The judgement was delivered by a court in Shanghai last week after KFC had sued the companies in May for operating a number of accounts on the WeChat social messaging platform that slandered the Yum Brands company to an audience of more than 100,000.
One of the posts said: “My friend's father, who is a high ranking bank official, visited KFC's farm in China and said that every chicken there had six wings and eight legs.”
KFC, which had initially called for 3.5m yuan in compensation, argued that the posts had worried consumers and damaged its image in China.
The Shanghai Xuhui District People's Court ruled that the three companies had harmed KFC's reputation and their postings had directly led to financial losses.
The court also ordered the defendants to make a public apology to KFC on major Chinese web portals.
The fried chicken chain is China's biggest restaurant operator, and is a staple food for young Chinese. It has almost 5,000 restaurants in the country, and on average opens a new branch every day.
KFC's China chief executive said when the company launched its action that it was difficult for businesses to protect their brands against rumours because of the difficulties in collecting evidence.
She added that "the stepped-up efforts by the government in recent years to purify the online environment, as well as some judicial interpretations, have offered us confidence and weapons”.
The Beijing government last year intensified a campaign to clean up rumours on social media, which are often posted by internet marketeers trying to manipulate online sentiment on behalf of clients.
The court ruled against Shanxi Weilukuang Technology Company, Taiyuan Zero Point Technology Company and Yingchenanzhi Success and Culture Communication in Shenzhen, southeast China.
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Authorities outline plans to boost sustainable farming
Beijing has released a policy document to show how state authorities aim to encourage sustainability in agriculture through improved efficiency and environmental protection.
The document, which was released by the Central Committee of the Communist Party of China and the State Council, said that policies and technological support will be improved to protect agricultural resources and increase their efficiency. Such resources will also be prevented from being tapped excessively, according to the paper.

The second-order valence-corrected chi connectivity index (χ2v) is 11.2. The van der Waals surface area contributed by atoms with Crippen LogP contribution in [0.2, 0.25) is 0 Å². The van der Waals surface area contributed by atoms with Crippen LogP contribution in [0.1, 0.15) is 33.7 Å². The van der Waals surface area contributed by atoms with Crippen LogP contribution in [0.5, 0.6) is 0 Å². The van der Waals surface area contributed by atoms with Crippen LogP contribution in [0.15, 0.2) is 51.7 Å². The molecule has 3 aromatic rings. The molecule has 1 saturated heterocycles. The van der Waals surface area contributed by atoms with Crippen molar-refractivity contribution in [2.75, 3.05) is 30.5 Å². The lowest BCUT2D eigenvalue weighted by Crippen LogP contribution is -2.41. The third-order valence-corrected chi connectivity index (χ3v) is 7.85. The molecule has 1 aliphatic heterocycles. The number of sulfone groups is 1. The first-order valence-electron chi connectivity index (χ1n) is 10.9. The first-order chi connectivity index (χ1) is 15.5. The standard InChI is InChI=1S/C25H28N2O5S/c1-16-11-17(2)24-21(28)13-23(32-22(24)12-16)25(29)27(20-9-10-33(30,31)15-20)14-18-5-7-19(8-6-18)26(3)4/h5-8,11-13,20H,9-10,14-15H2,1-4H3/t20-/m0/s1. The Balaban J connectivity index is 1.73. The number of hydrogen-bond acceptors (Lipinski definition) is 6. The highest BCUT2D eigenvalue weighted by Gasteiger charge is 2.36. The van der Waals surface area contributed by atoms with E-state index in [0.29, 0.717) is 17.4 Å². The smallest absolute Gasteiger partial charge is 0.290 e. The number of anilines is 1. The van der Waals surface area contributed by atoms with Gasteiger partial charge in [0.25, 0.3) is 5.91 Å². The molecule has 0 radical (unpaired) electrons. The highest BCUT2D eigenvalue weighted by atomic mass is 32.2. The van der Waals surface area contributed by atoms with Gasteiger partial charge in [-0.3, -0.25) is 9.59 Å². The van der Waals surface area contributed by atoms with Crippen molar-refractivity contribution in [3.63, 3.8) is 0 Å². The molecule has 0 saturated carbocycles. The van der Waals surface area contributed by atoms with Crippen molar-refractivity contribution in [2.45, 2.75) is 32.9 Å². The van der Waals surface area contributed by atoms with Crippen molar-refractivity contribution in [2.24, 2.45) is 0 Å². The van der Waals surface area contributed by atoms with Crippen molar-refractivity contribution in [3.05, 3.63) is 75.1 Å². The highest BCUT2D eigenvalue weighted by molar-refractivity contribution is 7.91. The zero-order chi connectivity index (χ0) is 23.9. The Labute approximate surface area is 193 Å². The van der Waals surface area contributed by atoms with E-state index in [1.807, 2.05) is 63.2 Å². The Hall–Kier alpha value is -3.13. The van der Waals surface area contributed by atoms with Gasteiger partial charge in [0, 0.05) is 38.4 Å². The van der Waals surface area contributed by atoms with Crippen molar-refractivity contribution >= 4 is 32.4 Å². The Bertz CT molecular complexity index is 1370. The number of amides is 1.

The amount of land dedicated to arable farming will never shrink to less than 120m hectares by guarantee, while farmland will be protected in "quantity, quality and biodiversity," it said, reiterating a ban on turning woodland into farmland.
Policies and technology should be improved to prevent further pollution in agricultural production and support will be given to recycling farming.
Biodiversity protection will be boosted. By 2020, woodland coverage will be above 23% and wetland acreage will be above 53m hectares.
To boost food safety, the document outlined how China would tailor its national standards on residues in food from pesticide and veterinary drugs to be on par with international conventions by 2020.
Meanwhile, China will include courses for farmers in a bid to modernise agriculture. Full-time junior farmers enrolled in training courses will able to apply for financial support as part of a five-year programme to improve professional knowledge and skills.
Ingredion makes acquisition to develop Chinese starch business
Ingredion has signed an agreement to buy Shandong Huanong Speciality Corn Development Co. to expand its speciality starch business in the Far East.
The global ingredient provider agreed the deal with Pingyuan County Juyuan State-Owned Asset Management Co. for an undisclosed amount. The move is subject to approval from Chinese state authorities.
“This acquisition is another step in executing our strategic blueprint for growth. It enhances our capacity in the Asia-Pacific region with a vertically integrated manufacturing base for specialty ingredients,” said Jorgen Kokke, Ingredion's regional president.
“China is a growing market for our specialty starches, and this acquisition provides a base for further expansion to accommodate future market growth in China and across Asia-Pacific.”
Wang Hong Xia, head of Pingyuan County, added: “We welcome Ingredion as an investor in Pingyuan County. Their investment provides excellent growth and development opportunities for the work force and local economy.”